The Garden City jail is on the fourth floor of the county courthouse. That floor is also the home of Wendle Meier, the assistant sheriff, and his wife, Josephine. The "ladies' cell" is part of their apartment, and so Perry becomes a part of it. Josephine finds him gentle, but her husband, who was at the scene of the crime, corrects her.
Perry keeps a journal in his cell. He corrects his earlier confession, saying that in fact he personally shot all four victims. He hears on the radio that the district attorney will seek the death penalty. Neither Perry's sister nor father come to visit him. He receives a letter from an old army friend, Don Cullivan, who read about the case in the papers. Don wants to be Perry's friend and tell him about Catholicism. Perry crafts an enthusiastic response, explaining how he doesn't believe in religion but would love to be Don's friend.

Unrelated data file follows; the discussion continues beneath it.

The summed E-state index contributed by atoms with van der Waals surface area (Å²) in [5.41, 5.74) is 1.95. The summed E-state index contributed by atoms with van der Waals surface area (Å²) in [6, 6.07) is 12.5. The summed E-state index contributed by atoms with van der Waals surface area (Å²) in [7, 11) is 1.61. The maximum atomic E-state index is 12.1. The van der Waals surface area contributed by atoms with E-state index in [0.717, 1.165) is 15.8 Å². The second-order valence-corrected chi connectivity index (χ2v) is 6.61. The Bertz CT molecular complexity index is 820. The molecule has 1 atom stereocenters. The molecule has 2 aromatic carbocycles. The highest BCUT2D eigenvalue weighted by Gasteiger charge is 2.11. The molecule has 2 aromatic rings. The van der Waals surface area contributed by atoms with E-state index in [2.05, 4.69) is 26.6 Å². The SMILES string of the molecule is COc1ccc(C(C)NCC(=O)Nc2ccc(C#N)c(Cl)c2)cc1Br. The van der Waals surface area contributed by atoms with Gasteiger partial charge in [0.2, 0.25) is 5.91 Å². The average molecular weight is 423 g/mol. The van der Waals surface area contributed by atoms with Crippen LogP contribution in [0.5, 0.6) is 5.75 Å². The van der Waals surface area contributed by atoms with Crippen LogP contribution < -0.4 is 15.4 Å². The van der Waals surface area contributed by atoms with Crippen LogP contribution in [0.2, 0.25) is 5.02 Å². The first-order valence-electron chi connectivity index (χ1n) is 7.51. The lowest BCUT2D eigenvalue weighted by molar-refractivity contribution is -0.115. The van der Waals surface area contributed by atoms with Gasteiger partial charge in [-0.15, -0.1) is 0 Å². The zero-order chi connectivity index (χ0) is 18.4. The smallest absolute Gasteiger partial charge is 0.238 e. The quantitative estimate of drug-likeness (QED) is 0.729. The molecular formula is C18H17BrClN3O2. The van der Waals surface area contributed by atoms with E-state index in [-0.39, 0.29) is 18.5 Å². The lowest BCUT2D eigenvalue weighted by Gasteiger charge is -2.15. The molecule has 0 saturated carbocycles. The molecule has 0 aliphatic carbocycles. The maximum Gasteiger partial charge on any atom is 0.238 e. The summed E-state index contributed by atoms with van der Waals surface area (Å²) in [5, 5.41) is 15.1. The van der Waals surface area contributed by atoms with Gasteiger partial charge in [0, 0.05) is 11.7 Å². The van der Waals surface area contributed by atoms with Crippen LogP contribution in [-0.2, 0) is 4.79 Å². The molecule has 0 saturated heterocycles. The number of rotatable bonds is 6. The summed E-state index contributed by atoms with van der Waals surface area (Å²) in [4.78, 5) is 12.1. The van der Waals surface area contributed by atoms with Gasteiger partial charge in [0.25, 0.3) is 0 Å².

Meanwhile, Dick seems very relaxed, smoking and reading, but he is working on an icepick-like "shiv" crafted from a brush he stole, and planning escape.
Perry's diary continues. He notes that the sheriff searched the rooms and found Dick's "shiv." He fantasizes that some men he sees outside plan to rescue him, but nothing comes of it. He dreams of the big, yellow parrot that will rescue him.
The trial begins. The state-appointed counsel suggests a change of venue, but it is denied. A psychologist is called in. There is a request to delay the trial, because the Clutter estate sale will take place the day before the trial, but it is denied.
On the first day of the trial, the jury is selected. Perry pays little attention, focusing on the "autobiography" that the psychologist asked him to write. He writes disjointedly, but intensely, mentioning some of the more traumatic events of his life. Dick does the same, but is more casual, and pays some attention to the jury selection.